SALEM — A top state official said a judge’s decision in the Salem transfer station case is “inconsistent” with his agency’s view of its own regulations.
Kenneth Kimmell, state commissioner of the Department of Environmental Protection, issued a statement yesterday in reaction to a ruling this week by Superior Court Judge Howard Whitehead.
“The court decision is inconsistent with MassDEP’s long-held interpretation of our regulations,” the DEP commissioner said in a statement. “MassDEP was not a party to the lawsuit, and so the judge did not have the benefit of the legal basis for our interpretation.”
On Monday, Whitehead overturned a 2009 decision by the Salem Board of Health, which in effect approved a plan to clean up the polluted Swampscott Road transfer station in exchange for expanding the operation of the plant.
Whitehead said the board made a mistake when it approved a “minor modification” to a site application permit filed by the city and Northside Carting, the operator of the transfer station. He said the application should have been treated as a “major modification,” a tougher review process.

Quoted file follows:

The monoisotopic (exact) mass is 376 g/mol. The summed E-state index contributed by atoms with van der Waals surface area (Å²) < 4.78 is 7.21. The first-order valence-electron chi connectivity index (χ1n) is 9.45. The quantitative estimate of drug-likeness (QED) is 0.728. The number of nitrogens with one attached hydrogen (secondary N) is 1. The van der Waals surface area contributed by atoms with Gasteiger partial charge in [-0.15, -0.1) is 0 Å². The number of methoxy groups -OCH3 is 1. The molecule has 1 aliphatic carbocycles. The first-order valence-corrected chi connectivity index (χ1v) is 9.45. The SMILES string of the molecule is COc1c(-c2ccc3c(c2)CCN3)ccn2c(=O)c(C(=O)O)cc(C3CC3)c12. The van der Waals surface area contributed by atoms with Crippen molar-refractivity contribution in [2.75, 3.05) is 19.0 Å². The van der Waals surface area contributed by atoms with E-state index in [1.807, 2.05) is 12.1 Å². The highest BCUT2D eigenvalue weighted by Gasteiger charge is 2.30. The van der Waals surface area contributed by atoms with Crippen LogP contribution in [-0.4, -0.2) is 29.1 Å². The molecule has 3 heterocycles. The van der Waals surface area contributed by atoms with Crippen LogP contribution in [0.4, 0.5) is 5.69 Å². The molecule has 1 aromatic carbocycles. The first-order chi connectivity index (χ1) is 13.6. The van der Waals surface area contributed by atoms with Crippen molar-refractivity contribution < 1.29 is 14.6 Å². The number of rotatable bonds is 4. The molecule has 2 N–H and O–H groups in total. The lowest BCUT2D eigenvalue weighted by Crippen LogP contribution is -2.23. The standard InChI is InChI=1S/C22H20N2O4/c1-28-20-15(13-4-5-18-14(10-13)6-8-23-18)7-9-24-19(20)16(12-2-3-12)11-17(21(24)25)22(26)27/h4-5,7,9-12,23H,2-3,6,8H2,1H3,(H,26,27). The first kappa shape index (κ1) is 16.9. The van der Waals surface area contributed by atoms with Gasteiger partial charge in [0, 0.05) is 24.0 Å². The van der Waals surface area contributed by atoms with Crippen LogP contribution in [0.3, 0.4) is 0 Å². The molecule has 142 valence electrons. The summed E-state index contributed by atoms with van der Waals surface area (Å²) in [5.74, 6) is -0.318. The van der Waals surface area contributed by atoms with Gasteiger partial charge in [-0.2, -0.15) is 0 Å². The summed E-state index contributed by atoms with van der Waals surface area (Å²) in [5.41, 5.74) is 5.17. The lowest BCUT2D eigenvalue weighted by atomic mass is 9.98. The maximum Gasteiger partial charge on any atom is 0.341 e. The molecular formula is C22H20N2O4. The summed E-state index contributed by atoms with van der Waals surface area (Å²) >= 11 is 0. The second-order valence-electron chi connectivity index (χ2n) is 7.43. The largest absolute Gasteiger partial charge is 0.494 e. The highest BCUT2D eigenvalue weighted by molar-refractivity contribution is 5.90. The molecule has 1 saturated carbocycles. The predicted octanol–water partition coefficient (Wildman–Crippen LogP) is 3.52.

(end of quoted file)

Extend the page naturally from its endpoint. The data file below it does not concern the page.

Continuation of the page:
The judge said the application called for more than increasing the amount of daily tonnage handled by the transfer station, a change that normally is allowed under a minor modification. The applicants, he said, sought to expand the site.
“In essence,” Whitehead wrote, “the defendants’ application seeks to increase the transfer station’s daily tonnage limit and capacity by building a new transfer station capable of processing the increased tonnage.”
Mayor Kim Driscoll said the city applied for a minor modification after conferring with the DEP, the state agency that has been pressuring Salem to clean up the former incinerator site.
Kimmell said his agency is “evaluating our options to determine if we can provide the court” with information on its regulations.
Tom Dalton can be reached at firstname.lastname@example.org.